The First cavalry.
When the war-cloud suddenly burst over Charleston harbor
, in the early dawn of that memorable 12th of April, the loyal people of the North
found the national existence threatened by armed and organized treason, without adequate preparation to meet the impending danger.
It was supposed, however, that seventy-five thousand militia would be able to quell the insurrection in a very short time, and President Lincoln
issued his proclamation calling out that number of men to serve for a period of three months. This levy was soon raised; but the people, having been thoroughly aroused to the danger which threatened the Union
, continued to form regiment after regiment of volunteers, in anticipation of their services being needed.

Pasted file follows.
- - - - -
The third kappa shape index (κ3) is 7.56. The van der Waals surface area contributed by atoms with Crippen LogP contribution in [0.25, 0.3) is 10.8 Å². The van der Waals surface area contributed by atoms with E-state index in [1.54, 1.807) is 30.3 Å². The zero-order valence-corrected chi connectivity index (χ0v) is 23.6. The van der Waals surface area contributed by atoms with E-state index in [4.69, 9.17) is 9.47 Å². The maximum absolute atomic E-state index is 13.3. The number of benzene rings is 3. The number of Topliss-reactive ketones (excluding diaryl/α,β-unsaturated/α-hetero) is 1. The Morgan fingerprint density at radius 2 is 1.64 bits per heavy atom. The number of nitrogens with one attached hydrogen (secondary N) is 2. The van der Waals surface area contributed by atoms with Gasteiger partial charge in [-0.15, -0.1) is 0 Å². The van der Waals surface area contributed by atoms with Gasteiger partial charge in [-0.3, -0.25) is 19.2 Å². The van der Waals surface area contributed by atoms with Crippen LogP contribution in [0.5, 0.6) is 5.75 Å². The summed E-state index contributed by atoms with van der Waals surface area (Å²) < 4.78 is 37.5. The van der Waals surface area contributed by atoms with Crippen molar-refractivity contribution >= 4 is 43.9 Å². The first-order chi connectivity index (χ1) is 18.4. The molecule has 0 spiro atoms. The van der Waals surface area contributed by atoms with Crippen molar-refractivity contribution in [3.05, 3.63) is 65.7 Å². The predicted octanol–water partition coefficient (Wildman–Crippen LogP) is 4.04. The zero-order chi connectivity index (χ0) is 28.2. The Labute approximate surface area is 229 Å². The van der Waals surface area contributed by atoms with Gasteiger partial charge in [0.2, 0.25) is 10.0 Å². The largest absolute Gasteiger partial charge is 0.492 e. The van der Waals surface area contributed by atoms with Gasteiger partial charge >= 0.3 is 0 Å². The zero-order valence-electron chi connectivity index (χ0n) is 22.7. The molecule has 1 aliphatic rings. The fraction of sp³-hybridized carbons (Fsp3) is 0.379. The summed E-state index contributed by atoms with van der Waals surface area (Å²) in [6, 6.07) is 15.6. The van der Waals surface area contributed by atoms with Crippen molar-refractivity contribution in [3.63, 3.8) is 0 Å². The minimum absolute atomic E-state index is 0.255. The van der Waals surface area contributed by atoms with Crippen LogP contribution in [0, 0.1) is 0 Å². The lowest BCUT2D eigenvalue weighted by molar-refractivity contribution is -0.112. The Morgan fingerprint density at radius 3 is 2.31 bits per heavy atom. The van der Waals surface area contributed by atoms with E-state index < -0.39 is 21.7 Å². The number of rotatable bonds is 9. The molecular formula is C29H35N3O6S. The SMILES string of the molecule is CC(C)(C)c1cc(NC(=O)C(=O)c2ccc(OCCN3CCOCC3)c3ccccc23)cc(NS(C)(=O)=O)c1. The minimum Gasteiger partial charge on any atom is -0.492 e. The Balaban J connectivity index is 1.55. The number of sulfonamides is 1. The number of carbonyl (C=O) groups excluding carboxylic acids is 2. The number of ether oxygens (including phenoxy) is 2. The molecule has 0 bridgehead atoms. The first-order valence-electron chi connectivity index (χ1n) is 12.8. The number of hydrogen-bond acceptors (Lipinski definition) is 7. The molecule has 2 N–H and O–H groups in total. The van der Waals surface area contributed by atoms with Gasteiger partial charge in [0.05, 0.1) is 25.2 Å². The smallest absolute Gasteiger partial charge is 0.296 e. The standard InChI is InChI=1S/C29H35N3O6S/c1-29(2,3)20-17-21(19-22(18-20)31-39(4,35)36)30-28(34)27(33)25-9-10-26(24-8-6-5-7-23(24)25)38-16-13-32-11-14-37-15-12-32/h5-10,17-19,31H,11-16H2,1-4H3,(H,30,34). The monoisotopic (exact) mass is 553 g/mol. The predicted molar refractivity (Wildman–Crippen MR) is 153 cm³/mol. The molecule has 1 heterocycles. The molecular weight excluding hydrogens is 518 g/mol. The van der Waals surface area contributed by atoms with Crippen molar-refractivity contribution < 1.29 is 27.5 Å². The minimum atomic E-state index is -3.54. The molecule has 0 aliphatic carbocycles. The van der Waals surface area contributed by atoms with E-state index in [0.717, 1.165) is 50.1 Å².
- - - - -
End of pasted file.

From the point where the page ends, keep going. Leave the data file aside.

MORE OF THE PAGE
Some even began to organize companies for the cavalry arm of the service, but they were regarded as altogether visionary.
The government threw cold water upon the cavalry movement, and plainly intimated that it could manage the rebels without that arm. Nothing discouraged, “Young America
” persisted in sounding “Boots and saddles,” and many young men were found anxious to have a tilt with the “chivalry” on the “sacred soil” on horseback.
Very soon, the government began to think that a regiment of volunteer cavalry might be of some service, and, accordingly, the following circular was issued: